How Supply Chain Financing Reduces Risks for Suppliers and Buyers

The advantages of supply chain financing are clear: it helps companies better manage their cash flows, maintain working capital liquidity and drive greater access to essential resources.

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For many businesses, maintaining a strong cash flow is essential for success. But what happens when buyers don't pay on time? This can put a real strain on your business, and it's a reality more and more organizations are facing today.

Supply chain financing is becoming increasingly popular as businesses of all sizes realize the benefits that can be achieved.

Simply put, supply chain financing allows sellers to get paid early on outstanding bills and invoices.

By leveraging third-party financing, small and medium-sized enterprises can access critically needed capital to fund working capital requirements such as securing inventory, managing supplier payments and scaling operations.  

Supply chain financing is quickly becoming the go-to strategy for companies looking to optimize the cost and performance of their supply chains. Supply chain financing creates a healthy balance between suppliers' demands for timely payments and customers' desire for longer payment terms. On top of this, it helps companies preserve working capital liquidity while driving greater access to essential resources like raw materials and supplies.

From a buyer perspective, supply chain financing gives them much needed “breathing room” to pay for purchases, allowing them the ability to maintain or extend payment terms. At the same time, this provides better cash flow management and greater expenditure control. This enables them to complete the order and bill clients, collecting before they have to pay their suppliers. More and more, there are new buyers without clear visibility into payment terms, causing their credit score to fall well below where they think it is. This is where supply chain financing steps in; it allows suppliers to receive invoice payments faster, reducing the risk of late payments and defaults and improving the credit rating of the buyer in the process.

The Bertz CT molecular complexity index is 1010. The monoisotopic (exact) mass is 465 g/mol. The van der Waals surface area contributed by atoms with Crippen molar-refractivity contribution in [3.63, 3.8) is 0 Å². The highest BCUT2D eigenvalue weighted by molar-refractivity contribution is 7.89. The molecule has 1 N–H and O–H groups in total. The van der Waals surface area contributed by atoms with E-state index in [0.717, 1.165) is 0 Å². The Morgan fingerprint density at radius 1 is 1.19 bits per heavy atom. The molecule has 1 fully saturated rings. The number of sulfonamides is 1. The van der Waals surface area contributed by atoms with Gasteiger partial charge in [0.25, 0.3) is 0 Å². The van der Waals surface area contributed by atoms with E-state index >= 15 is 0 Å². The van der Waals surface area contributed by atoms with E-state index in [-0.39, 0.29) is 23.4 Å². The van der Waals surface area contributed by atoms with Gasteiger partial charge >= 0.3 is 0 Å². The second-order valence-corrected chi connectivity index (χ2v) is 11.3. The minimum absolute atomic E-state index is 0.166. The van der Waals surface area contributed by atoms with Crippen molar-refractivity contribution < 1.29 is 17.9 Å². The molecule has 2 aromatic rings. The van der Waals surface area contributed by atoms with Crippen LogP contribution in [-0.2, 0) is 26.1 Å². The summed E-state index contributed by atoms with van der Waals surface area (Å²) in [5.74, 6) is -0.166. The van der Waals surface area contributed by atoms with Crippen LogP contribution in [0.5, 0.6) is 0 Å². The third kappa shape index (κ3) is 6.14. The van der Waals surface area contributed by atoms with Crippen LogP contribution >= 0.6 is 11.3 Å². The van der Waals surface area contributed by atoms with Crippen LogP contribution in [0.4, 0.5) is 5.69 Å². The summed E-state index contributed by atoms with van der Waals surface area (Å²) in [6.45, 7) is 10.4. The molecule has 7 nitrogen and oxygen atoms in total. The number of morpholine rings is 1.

There is no doubt that the current financial climate has created significant risks for both suppliers and buyers. Interest rates are rising, meaning that access to capital and credit is tightening, resulting in significant shifts across both sides of commercial transactions. These tough times can often lead to bad actors, resulting in the recent rise of fraudulent activity and falsified documents, which have become a growing concern for both buyers and suppliers alike. With supply chain financing, buyers are verifying the invoices, which gives banks and secured lenders confidence in the validity of their collateral (the invoice), removing both barrier to entry and undue risk caused by fraudulent documents.

By allowing suppliers to access a portion of their accounts receivables (AR) upfront from buyers offering early payment through supply chain financing ensures that those businesses have the capital necessary to complete their portion of the supply chain transaction without taking undue risks. Additionally, for suppliers taking advantage of supply chain financing, they ensure that their finances remain secure and stable while continuing to pursue growth opportunities. And, for buyers looking for assurance that their current supply chain is secure, supply chain financing can be a great safety net. It offers buyers one more layer of stability when it comes to protecting their vendor availability - not just today but well into the future. For all parties involved in the supply chain, supply chain financing reduces risk, improves cash flow and leads to improved security and satisfaction when compared to traditional finance models.

Unfortunately, supply chain finance, when done manually, can be a slow and ultimately, a futile process. Organizations across the supply chain need to contract with a bank or lender, then supply documentation that an order was fulfilled and that the invoice is approved to pay. This requires submitting documents that the lender must verify relate to actual, completed transactions across the supply chain. Review and verification can take weeks, if not months, and that is if your documentation is verified at all. And this is before payment can even be issued. These manual processes cause standstills in these organizations’ ability to leverage the financial tools at their disposal. Today, a large number of supply chain financing applications fail due to access and timely verification of key documents, according to IMF and World Bank research. But there is a better way.

As financial technology innovation grows, so too does the potential for leveraging it within the framework of supply chain finance.

The advantages of supply chain financing are clear: it helps companies better manage their cash flows, maintain working capital liquidity and drive greater access to essential resources. Banks and lenders can manage their credit risk more effectively and generate much higher returns on funds utilized. As more and more companies adopt this solution, it's evident that supply chain financing is quickly becoming the go-to strategy for ensuring long-term financial stability. With the ever-changing world of supply chain risk, having a painless, well-connected and secure platform to manage your supply chain financing needs is going to become the norm throughout 2023 and beyond.